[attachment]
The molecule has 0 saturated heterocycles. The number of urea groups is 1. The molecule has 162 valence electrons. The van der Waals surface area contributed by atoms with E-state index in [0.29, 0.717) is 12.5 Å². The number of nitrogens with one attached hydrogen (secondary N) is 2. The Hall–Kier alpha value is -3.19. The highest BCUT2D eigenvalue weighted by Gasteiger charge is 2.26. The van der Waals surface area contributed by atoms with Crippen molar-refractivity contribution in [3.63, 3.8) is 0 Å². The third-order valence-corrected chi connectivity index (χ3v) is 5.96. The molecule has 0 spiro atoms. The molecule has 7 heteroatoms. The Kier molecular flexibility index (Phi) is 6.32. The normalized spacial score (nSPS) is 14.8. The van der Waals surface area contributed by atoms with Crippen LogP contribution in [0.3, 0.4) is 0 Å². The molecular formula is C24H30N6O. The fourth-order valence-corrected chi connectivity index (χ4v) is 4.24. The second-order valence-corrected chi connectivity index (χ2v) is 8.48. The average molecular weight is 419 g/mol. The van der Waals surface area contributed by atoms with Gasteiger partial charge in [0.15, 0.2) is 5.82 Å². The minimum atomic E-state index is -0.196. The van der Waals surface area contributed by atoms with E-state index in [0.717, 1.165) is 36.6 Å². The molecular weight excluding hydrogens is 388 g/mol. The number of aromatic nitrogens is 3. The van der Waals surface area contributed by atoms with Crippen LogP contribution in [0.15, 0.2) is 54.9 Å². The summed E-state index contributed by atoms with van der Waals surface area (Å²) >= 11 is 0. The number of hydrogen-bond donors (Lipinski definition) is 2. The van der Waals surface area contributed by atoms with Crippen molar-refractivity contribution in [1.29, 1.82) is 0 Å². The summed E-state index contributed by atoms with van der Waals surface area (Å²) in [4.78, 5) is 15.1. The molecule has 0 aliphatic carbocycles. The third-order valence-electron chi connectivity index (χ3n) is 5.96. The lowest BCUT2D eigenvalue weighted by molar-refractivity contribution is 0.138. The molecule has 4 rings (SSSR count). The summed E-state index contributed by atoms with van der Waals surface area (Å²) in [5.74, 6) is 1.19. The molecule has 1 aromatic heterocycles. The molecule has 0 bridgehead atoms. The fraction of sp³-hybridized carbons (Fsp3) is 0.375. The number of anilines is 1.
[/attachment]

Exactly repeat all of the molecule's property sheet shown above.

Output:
The molecule has 0 saturated heterocycles. The number of urea groups is 1. The molecule has 162 valence electrons. The van der Waals surface area contributed by atoms with E-state index in [0.29, 0.717) is 12.5 Å². The number of nitrogens with one attached hydrogen (secondary N) is 2. The Hall–Kier alpha value is -3.19. The highest BCUT2D eigenvalue weighted by Gasteiger charge is 2.26. The van der Waals surface area contributed by atoms with Crippen molar-refractivity contribution in [3.63, 3.8) is 0 Å². The third-order valence-corrected chi connectivity index (χ3v) is 5.96. The molecule has 0 spiro atoms. The molecule has 7 heteroatoms. The Kier molecular flexibility index (Phi) is 6.32. The normalized spacial score (nSPS) is 14.8. The van der Waals surface area contributed by atoms with Crippen LogP contribution in [0.3, 0.4) is 0 Å². The molecular formula is C24H30N6O. The fourth-order valence-corrected chi connectivity index (χ4v) is 4.24. The second-order valence-corrected chi connectivity index (χ2v) is 8.48. The average molecular weight is 419 g/mol. The van der Waals surface area contributed by atoms with Gasteiger partial charge in [0.15, 0.2) is 5.82 Å². The minimum atomic E-state index is -0.196. The van der Waals surface area contributed by atoms with E-state index in [0.717, 1.165) is 36.6 Å². The molecular weight excluding hydrogens is 388 g/mol. The number of aromatic nitrogens is 3. The van der Waals surface area contributed by atoms with Crippen LogP contribution in [0.15, 0.2) is 54.9 Å². The summed E-state index contributed by atoms with van der Waals surface area (Å²) >= 11 is 0. The number of hydrogen-bond donors (Lipinski definition) is 2. The van der Waals surface area contributed by atoms with Crippen molar-refractivity contribution in [1.29, 1.82) is 0 Å². The summed E-state index contributed by atoms with van der Waals surface area (Å²) in [4.78, 5) is 15.1. The molecule has 0 aliphatic carbocycles. The third-order valence-electron chi connectivity index (χ3n) is 5.96. The lowest BCUT2D eigenvalue weighted by molar-refractivity contribution is 0.138. The molecule has 4 rings (SSSR count). The summed E-state index contributed by atoms with van der Waals surface area (Å²) in [5.74, 6) is 1.19. The molecule has 1 aromatic heterocycles. The molecule has 0 bridgehead atoms. The fraction of sp³-hybridized carbons (Fsp3) is 0.375. The number of anilines is 1.